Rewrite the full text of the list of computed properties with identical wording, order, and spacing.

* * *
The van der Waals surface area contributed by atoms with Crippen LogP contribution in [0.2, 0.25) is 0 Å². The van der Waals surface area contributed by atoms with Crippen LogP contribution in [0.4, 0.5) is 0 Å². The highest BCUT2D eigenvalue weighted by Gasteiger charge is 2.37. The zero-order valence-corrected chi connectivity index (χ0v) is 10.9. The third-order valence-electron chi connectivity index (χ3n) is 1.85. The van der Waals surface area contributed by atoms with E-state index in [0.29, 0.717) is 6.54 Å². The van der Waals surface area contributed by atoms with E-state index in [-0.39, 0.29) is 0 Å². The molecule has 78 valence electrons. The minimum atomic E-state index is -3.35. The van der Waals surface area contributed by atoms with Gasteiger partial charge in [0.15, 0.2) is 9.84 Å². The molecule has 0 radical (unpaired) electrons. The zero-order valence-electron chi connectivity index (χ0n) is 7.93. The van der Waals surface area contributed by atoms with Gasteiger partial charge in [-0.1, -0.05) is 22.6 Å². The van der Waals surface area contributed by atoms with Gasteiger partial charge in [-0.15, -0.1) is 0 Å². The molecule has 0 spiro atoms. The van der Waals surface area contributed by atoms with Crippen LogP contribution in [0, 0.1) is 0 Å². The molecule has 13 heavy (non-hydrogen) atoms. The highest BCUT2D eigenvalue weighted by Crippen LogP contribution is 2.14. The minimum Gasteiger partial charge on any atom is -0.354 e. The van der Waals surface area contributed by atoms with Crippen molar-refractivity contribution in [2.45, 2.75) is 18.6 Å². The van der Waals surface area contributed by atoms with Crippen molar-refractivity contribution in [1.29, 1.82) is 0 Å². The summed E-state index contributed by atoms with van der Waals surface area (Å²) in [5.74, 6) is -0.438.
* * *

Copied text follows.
The van der Waals surface area contributed by atoms with Crippen LogP contribution in [0.2, 0.25) is 0 Å². The van der Waals surface area contributed by atoms with Crippen LogP contribution in [0.4, 0.5) is 0 Å². The highest BCUT2D eigenvalue weighted by Gasteiger charge is 2.37. The zero-order valence-corrected chi connectivity index (χ0v) is 10.9. The third-order valence-electron chi connectivity index (χ3n) is 1.85. The van der Waals surface area contributed by atoms with E-state index in [0.29, 0.717) is 6.54 Å². The van der Waals surface area contributed by atoms with E-state index in [-0.39, 0.29) is 0 Å². The molecule has 78 valence electrons. The minimum atomic E-state index is -3.35. The van der Waals surface area contributed by atoms with Gasteiger partial charge in [0.15, 0.2) is 9.84 Å². The molecule has 0 radical (unpaired) electrons. The zero-order valence-electron chi connectivity index (χ0n) is 7.93. The van der Waals surface area contributed by atoms with Gasteiger partial charge in [-0.1, -0.05) is 22.6 Å². The van der Waals surface area contributed by atoms with Gasteiger partial charge in [-0.15, -0.1) is 0 Å². The molecule has 0 spiro atoms. The van der Waals surface area contributed by atoms with Crippen LogP contribution in [0, 0.1) is 0 Å². The molecule has 13 heavy (non-hydrogen) atoms. The highest BCUT2D eigenvalue weighted by Crippen LogP contribution is 2.14. The minimum Gasteiger partial charge on any atom is -0.354 e. The van der Waals surface area contributed by atoms with Crippen molar-refractivity contribution in [2.45, 2.75) is 18.6 Å². The van der Waals surface area contributed by atoms with Crippen molar-refractivity contribution in [1.29, 1.82) is 0 Å². The summed E-state index contributed by atoms with van der Waals surface area (Å²) in [5.74, 6) is -0.438.